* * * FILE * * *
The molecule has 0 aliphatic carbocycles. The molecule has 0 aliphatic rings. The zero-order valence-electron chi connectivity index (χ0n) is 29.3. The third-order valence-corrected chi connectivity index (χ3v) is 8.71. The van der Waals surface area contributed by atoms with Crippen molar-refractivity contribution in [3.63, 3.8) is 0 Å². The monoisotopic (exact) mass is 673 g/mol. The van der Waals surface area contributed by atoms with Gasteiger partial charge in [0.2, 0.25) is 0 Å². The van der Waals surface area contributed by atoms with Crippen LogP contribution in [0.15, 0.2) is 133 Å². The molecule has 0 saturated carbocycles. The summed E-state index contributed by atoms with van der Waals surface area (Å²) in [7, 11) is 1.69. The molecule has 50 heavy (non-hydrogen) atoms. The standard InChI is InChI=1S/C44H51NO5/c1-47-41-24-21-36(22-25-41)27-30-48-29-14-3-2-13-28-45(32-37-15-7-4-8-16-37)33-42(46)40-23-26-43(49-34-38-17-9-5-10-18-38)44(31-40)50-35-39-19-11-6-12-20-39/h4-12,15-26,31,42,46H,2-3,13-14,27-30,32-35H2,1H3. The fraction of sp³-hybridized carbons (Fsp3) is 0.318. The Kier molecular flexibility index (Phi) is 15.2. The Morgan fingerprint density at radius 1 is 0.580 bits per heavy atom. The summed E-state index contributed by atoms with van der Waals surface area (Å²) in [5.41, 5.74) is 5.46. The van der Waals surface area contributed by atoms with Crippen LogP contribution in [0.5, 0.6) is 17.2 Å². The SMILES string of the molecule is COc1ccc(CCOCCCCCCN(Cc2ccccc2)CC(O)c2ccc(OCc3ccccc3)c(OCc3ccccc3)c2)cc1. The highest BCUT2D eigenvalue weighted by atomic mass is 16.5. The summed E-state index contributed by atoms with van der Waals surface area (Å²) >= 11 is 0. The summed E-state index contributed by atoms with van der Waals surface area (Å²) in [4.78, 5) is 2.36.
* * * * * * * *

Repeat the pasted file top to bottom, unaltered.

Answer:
The molecule has 0 aliphatic carbocycles. The molecule has 0 aliphatic rings. The zero-order valence-electron chi connectivity index (χ0n) is 29.3. The third-order valence-corrected chi connectivity index (χ3v) is 8.71. The van der Waals surface area contributed by atoms with Crippen molar-refractivity contribution in [3.63, 3.8) is 0 Å². The monoisotopic (exact) mass is 673 g/mol. The van der Waals surface area contributed by atoms with Gasteiger partial charge in [0.2, 0.25) is 0 Å². The van der Waals surface area contributed by atoms with Crippen LogP contribution in [0.15, 0.2) is 133 Å². The molecule has 0 saturated carbocycles. The summed E-state index contributed by atoms with van der Waals surface area (Å²) in [7, 11) is 1.69. The molecule has 50 heavy (non-hydrogen) atoms. The standard InChI is InChI=1S/C44H51NO5/c1-47-41-24-21-36(22-25-41)27-30-48-29-14-3-2-13-28-45(32-37-15-7-4-8-16-37)33-42(46)40-23-26-43(49-34-38-17-9-5-10-18-38)44(31-40)50-35-39-19-11-6-12-20-39/h4-12,15-26,31,42,46H,2-3,13-14,27-30,32-35H2,1H3. The fraction of sp³-hybridized carbons (Fsp3) is 0.318. The Kier molecular flexibility index (Phi) is 15.2. The Morgan fingerprint density at radius 1 is 0.580 bits per heavy atom. The summed E-state index contributed by atoms with van der Waals surface area (Å²) in [5.41, 5.74) is 5.46. The van der Waals surface area contributed by atoms with Crippen LogP contribution in [0.5, 0.6) is 17.2 Å². The SMILES string of the molecule is COc1ccc(CCOCCCCCCN(Cc2ccccc2)CC(O)c2ccc(OCc3ccccc3)c(OCc3ccccc3)c2)cc1. The highest BCUT2D eigenvalue weighted by atomic mass is 16.5. The summed E-state index contributed by atoms with van der Waals surface area (Å²) >= 11 is 0. The summed E-state index contributed by atoms with van der Waals surface area (Å²) in [4.78, 5) is 2.36.